Annabelle Comes Home shows none of the fatigue someone would expect from the seventh entry in a horror franchise. Rather, the directorial debut of long-time Annabelle writer Gary Dauberman is a confident, compelling and, above all else, chilling horror film.
Annabelle Comes Home focuses not so much on Ed and Lorraine Warren (Patrick Wilson and Vera Farmiga) as it does on their daughter, Judy (McKenna Grace). Growing up as the daughter of noted paranormal investigators is starting to weigh on the young girl. Her closest friend seems to be Mary Ellen (Madison Iseman), her kind-hearted babysitter. Mary Ellen is set to watch Judy for a weekend while her parents are gone when her friend Danielle (Katie Sarife) shows up. Exploring the Artifact Room, which contains various haunted items, in an attempt to find some proof of the afterlife, Danielle accidentally unleashes the spirit within the infamous Annabelle doll. Annabelle, in turn, unleashes everything else in the room. It doesn't take long for all of those spirits target the three girls in their own individual ways.
All three girls are well-constructed, with Grace and Iseman delivering solid performances throughout the Annabelle Comes Home. Sarife gets the most difficult role, but she makes the potentially infuriating Danielle into a sympathetic and charming young woman in search of closure. Farmiga and Wilson are as good as they ever are in these films, giving the Warrens a soft center that doesn't betray their resolve. Michael Cimino also appears as Bob, the hapless boy next door with a crush on Mary Ellen. Cimino makes the character the surprising comic stand-out of the film, giving him just enough bravery (and more than enough dopiness) to turn him into a hall-of-fame horror movie supporting character.
All four young actors help give the Annabelle Comes Home a surprisingly sly sense of humor that works well with the rest of the film. The script, by Dauberman and based on a story he conceived with executive producer James Wan, has more room to be charming than other movies in the franchise. This benefits the smaller setting and relatively tiny cast, giving them room to let their personalities take the forefront in their sequences.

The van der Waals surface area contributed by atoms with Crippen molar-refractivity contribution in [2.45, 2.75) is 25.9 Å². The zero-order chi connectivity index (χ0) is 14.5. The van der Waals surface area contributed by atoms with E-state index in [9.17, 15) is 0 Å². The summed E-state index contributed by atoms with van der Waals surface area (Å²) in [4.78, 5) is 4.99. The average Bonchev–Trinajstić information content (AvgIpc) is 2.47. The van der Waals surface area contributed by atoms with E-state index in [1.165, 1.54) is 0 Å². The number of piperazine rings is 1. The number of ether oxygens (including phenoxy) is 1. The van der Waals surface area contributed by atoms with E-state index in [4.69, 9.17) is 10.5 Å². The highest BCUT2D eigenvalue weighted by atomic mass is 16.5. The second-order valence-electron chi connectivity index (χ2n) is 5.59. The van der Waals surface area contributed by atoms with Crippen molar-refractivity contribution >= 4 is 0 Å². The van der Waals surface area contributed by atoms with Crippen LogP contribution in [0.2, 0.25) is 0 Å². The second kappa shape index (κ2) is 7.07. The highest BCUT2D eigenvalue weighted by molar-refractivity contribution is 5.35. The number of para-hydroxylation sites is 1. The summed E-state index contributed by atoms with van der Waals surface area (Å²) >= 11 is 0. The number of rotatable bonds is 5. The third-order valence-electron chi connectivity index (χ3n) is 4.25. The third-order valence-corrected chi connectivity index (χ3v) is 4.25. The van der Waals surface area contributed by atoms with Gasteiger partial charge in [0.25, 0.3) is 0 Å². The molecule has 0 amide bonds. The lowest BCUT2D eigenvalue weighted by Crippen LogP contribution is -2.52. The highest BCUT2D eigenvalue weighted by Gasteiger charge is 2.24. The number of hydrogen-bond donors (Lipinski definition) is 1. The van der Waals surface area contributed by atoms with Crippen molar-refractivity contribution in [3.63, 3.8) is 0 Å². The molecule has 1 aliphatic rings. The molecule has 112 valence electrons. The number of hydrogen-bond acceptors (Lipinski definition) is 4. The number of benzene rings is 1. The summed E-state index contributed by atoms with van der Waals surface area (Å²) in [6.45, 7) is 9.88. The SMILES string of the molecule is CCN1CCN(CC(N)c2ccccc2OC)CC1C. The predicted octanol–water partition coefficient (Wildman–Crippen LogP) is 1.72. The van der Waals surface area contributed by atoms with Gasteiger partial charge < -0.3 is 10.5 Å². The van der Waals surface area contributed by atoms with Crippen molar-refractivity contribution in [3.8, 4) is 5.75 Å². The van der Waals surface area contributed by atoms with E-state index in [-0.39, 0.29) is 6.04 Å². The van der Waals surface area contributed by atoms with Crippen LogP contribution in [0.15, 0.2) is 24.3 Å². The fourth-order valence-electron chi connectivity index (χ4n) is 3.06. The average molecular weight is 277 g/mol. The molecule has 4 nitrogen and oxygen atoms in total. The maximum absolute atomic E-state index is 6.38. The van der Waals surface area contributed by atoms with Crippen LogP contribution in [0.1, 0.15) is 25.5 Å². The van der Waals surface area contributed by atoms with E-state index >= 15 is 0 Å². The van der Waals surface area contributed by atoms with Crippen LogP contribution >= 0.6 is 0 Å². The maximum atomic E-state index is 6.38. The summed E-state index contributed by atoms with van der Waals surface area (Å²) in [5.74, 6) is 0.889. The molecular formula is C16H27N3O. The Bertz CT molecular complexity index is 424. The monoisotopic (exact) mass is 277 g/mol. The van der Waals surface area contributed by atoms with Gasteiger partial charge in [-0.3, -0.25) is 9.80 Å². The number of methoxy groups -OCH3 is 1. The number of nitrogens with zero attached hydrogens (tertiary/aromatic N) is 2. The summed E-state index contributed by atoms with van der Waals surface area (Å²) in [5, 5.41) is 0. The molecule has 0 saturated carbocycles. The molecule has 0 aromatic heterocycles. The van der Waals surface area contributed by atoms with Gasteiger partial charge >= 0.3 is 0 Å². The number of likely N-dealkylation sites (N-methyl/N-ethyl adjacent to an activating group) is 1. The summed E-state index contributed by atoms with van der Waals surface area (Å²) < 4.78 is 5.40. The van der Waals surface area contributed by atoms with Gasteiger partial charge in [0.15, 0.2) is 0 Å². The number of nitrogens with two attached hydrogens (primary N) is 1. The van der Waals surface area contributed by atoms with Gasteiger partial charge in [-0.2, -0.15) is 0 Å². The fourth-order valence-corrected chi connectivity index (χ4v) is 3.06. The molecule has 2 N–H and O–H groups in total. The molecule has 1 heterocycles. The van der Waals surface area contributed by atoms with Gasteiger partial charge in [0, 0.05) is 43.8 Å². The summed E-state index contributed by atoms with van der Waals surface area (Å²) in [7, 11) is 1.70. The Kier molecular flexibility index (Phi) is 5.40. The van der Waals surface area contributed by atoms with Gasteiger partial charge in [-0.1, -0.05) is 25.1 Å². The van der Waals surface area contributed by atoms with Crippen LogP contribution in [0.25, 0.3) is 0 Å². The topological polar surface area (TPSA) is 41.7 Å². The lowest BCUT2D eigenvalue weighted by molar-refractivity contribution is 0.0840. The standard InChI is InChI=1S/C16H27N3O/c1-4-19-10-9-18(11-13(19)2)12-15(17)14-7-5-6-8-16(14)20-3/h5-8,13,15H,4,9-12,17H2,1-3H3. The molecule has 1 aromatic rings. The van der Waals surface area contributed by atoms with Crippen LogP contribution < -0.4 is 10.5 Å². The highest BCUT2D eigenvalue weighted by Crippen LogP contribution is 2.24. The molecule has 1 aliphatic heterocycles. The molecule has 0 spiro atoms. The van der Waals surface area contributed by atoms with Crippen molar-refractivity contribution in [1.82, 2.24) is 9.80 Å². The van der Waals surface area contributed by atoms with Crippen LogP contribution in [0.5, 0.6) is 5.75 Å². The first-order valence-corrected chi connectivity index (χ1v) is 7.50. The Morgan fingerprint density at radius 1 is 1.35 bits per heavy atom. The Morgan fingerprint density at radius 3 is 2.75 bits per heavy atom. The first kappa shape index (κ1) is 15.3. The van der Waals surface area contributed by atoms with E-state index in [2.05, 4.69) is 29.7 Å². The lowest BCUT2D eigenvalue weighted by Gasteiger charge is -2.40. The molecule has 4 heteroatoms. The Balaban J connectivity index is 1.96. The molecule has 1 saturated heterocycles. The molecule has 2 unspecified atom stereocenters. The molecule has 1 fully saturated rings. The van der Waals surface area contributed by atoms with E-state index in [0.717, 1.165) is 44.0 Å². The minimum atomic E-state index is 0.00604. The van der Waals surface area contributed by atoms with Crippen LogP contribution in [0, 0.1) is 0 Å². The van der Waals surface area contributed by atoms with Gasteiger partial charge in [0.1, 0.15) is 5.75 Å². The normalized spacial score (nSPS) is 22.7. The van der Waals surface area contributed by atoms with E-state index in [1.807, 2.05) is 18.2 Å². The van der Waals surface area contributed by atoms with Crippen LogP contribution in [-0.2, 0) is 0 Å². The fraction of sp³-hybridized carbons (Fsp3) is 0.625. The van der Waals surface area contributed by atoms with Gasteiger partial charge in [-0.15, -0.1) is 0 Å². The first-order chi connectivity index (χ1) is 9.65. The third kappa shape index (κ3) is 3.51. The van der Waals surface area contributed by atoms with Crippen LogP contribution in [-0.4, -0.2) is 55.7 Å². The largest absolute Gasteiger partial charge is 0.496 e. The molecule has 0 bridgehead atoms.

But the humans aren't really the draw of a movie like this. The premise of Annabelle Comes Home invites the producers to create a host of terrifying new specters and ghouls to haunt the audience's nightmares. The film succeeds with gusto in this regard, introducing some genuinely terrifying ghouls into the narrative. Special mention has to go to the Ferry-Man, who relies less on jump scares and more on creepy ambiance and building dread. While the movie does feature a number of quick jump scares, they don't come as cheaply as in other movies.
Dauberman instead manages to instill a palpable sense of tension throughout Annabelle Comes Home, displaying a strong knowledge on when to pull back and when to lean into the scariest elements of the story. The best moments in the film are the most creative, such as when ghosts seem to walk through mirrors into neighboring rooms or transform from shadow into demons within a single changing light.
Dauberman has a blast with the sandbox he's created, allowing the various ghosts plenty of room to feel fleshed out and frightening in their own way. His direction is smooth throughout the film, managing to achieve a great deal with atmosphere and composition with seemingly no effort. Annabelle Comes Home looks great, making the Warrens' house into a clear (but terrifying) maze for the girls to suddenly have to contend with. For a first time director, Dauberman quickly proves himself to have the same level of skill as the other talented directors of the Conjuring universe. The franchise has always been well-shot and constructed, but Annabelle Comes Home might be the best of the series in that regard.
Annabelle Comes Home may be the best entry in the entire Conjuring franchise. It features some of the most creative scares in the series, allowing itself to dispense with overwrought backstories and just letting spooky ghosts scare the cast (and the audience). Unlike previous films, where the human cast was at best a side-aspect of the scares and at worst completely disposable, each character in Annabelle Comes Home feels genuine and fleshed out. On top of that, each and every one of the major spirits in the movie could have carried their own narrative. But by bringing them all into one movie, Dauberman is able to effectively make the best -- and scariest -- haunted house film in years.
Written and directed by Gary Dauberman, Annabelle Comes Home stars Patrick Wilson, Vera Farmiga, Mckenna Grace, Madison Iseman and Katie Sarife. The film hits theaters on June 28.